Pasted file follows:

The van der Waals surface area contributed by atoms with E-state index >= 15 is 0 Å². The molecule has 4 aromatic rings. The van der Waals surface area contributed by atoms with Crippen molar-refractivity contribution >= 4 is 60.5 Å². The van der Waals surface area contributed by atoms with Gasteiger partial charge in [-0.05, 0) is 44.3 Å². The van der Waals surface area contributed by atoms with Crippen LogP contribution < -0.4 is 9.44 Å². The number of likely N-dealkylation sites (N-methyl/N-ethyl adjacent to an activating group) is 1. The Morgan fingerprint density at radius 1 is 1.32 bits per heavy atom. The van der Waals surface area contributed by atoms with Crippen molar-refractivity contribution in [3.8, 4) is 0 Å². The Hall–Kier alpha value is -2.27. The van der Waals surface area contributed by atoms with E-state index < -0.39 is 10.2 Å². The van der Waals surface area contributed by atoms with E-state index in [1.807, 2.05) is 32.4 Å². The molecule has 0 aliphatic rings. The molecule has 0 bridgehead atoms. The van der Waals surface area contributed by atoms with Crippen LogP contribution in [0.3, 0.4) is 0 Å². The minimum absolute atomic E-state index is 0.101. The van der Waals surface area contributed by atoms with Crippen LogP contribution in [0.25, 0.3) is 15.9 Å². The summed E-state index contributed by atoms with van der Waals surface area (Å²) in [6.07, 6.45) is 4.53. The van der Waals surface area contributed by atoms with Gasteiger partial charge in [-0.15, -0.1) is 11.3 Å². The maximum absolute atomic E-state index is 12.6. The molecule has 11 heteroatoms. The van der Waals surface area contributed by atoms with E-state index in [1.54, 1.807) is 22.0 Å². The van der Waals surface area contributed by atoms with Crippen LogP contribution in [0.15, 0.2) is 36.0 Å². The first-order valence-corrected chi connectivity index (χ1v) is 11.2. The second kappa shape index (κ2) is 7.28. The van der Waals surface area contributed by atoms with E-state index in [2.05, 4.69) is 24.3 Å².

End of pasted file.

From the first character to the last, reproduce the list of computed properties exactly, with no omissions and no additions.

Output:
The van der Waals surface area contributed by atoms with E-state index >= 15 is 0 Å². The molecule has 4 aromatic rings. The van der Waals surface area contributed by atoms with Crippen molar-refractivity contribution >= 4 is 60.5 Å². The van der Waals surface area contributed by atoms with Gasteiger partial charge in [-0.05, 0) is 44.3 Å². The van der Waals surface area contributed by atoms with Crippen LogP contribution < -0.4 is 9.44 Å². The number of likely N-dealkylation sites (N-methyl/N-ethyl adjacent to an activating group) is 1. The Morgan fingerprint density at radius 1 is 1.32 bits per heavy atom. The van der Waals surface area contributed by atoms with Crippen molar-refractivity contribution in [3.8, 4) is 0 Å². The Hall–Kier alpha value is -2.27. The van der Waals surface area contributed by atoms with E-state index < -0.39 is 10.2 Å². The van der Waals surface area contributed by atoms with E-state index in [1.807, 2.05) is 32.4 Å². The molecule has 0 aliphatic rings. The molecule has 0 bridgehead atoms. The van der Waals surface area contributed by atoms with Crippen LogP contribution in [0.3, 0.4) is 0 Å². The minimum absolute atomic E-state index is 0.101. The van der Waals surface area contributed by atoms with Crippen LogP contribution in [0.25, 0.3) is 15.9 Å². The summed E-state index contributed by atoms with van der Waals surface area (Å²) in [6.07, 6.45) is 4.53. The van der Waals surface area contributed by atoms with Gasteiger partial charge in [-0.15, -0.1) is 11.3 Å². The maximum absolute atomic E-state index is 12.6. The molecule has 11 heteroatoms. The van der Waals surface area contributed by atoms with E-state index in [1.54, 1.807) is 22.0 Å². The van der Waals surface area contributed by atoms with Crippen LogP contribution in [0.15, 0.2) is 36.0 Å². The first-order valence-corrected chi connectivity index (χ1v) is 11.2. The second kappa shape index (κ2) is 7.28. The van der Waals surface area contributed by atoms with E-state index in [2.05, 4.69) is 24.3 Å².